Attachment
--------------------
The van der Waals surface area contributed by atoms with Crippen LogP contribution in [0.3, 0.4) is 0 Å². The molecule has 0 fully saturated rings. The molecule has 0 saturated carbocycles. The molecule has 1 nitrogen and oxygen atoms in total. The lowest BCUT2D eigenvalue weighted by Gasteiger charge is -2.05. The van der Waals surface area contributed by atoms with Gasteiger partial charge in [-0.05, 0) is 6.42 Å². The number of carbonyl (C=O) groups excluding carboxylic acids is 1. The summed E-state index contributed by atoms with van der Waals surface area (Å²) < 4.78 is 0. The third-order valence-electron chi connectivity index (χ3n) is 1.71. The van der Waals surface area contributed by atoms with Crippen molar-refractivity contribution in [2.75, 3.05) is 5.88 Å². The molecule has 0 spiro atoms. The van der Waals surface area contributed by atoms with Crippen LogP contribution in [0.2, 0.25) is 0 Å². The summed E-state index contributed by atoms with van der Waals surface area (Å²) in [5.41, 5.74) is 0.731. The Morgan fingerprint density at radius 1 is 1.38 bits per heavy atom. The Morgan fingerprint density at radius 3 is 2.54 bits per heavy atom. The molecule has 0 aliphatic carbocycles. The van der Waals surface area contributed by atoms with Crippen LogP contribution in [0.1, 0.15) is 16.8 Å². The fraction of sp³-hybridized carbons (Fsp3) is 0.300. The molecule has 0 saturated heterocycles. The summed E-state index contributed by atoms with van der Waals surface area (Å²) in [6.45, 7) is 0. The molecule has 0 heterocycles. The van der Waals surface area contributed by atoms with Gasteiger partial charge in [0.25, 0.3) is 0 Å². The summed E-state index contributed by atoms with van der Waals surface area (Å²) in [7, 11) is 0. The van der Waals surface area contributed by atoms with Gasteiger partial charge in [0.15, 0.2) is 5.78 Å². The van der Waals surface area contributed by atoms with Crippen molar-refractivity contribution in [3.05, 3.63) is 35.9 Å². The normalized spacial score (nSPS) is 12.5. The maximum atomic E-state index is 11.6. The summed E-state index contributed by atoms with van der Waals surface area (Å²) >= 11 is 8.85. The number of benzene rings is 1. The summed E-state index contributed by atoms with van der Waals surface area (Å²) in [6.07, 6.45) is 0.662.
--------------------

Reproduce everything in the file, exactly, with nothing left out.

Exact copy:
The van der Waals surface area contributed by atoms with Crippen LogP contribution in [0.3, 0.4) is 0 Å². The molecule has 0 fully saturated rings. The molecule has 0 saturated carbocycles. The molecule has 1 nitrogen and oxygen atoms in total. The lowest BCUT2D eigenvalue weighted by Gasteiger charge is -2.05. The van der Waals surface area contributed by atoms with Gasteiger partial charge in [-0.05, 0) is 6.42 Å². The number of carbonyl (C=O) groups excluding carboxylic acids is 1. The summed E-state index contributed by atoms with van der Waals surface area (Å²) < 4.78 is 0. The third-order valence-electron chi connectivity index (χ3n) is 1.71. The van der Waals surface area contributed by atoms with Crippen molar-refractivity contribution in [2.75, 3.05) is 5.88 Å². The molecule has 0 spiro atoms. The van der Waals surface area contributed by atoms with Crippen LogP contribution in [0.2, 0.25) is 0 Å². The summed E-state index contributed by atoms with van der Waals surface area (Å²) in [5.41, 5.74) is 0.731. The Morgan fingerprint density at radius 1 is 1.38 bits per heavy atom. The Morgan fingerprint density at radius 3 is 2.54 bits per heavy atom. The molecule has 0 aliphatic carbocycles. The van der Waals surface area contributed by atoms with Crippen LogP contribution in [0.1, 0.15) is 16.8 Å². The fraction of sp³-hybridized carbons (Fsp3) is 0.300. The molecule has 0 saturated heterocycles. The summed E-state index contributed by atoms with van der Waals surface area (Å²) in [6.45, 7) is 0. The molecule has 0 heterocycles. The van der Waals surface area contributed by atoms with Gasteiger partial charge in [0.25, 0.3) is 0 Å². The summed E-state index contributed by atoms with van der Waals surface area (Å²) in [7, 11) is 0. The van der Waals surface area contributed by atoms with Gasteiger partial charge in [0.15, 0.2) is 5.78 Å². The van der Waals surface area contributed by atoms with Crippen molar-refractivity contribution in [3.05, 3.63) is 35.9 Å². The normalized spacial score (nSPS) is 12.5. The maximum atomic E-state index is 11.6. The summed E-state index contributed by atoms with van der Waals surface area (Å²) >= 11 is 8.85. The number of benzene rings is 1. The summed E-state index contributed by atoms with van der Waals surface area (Å²) in [6.07, 6.45) is 0.662.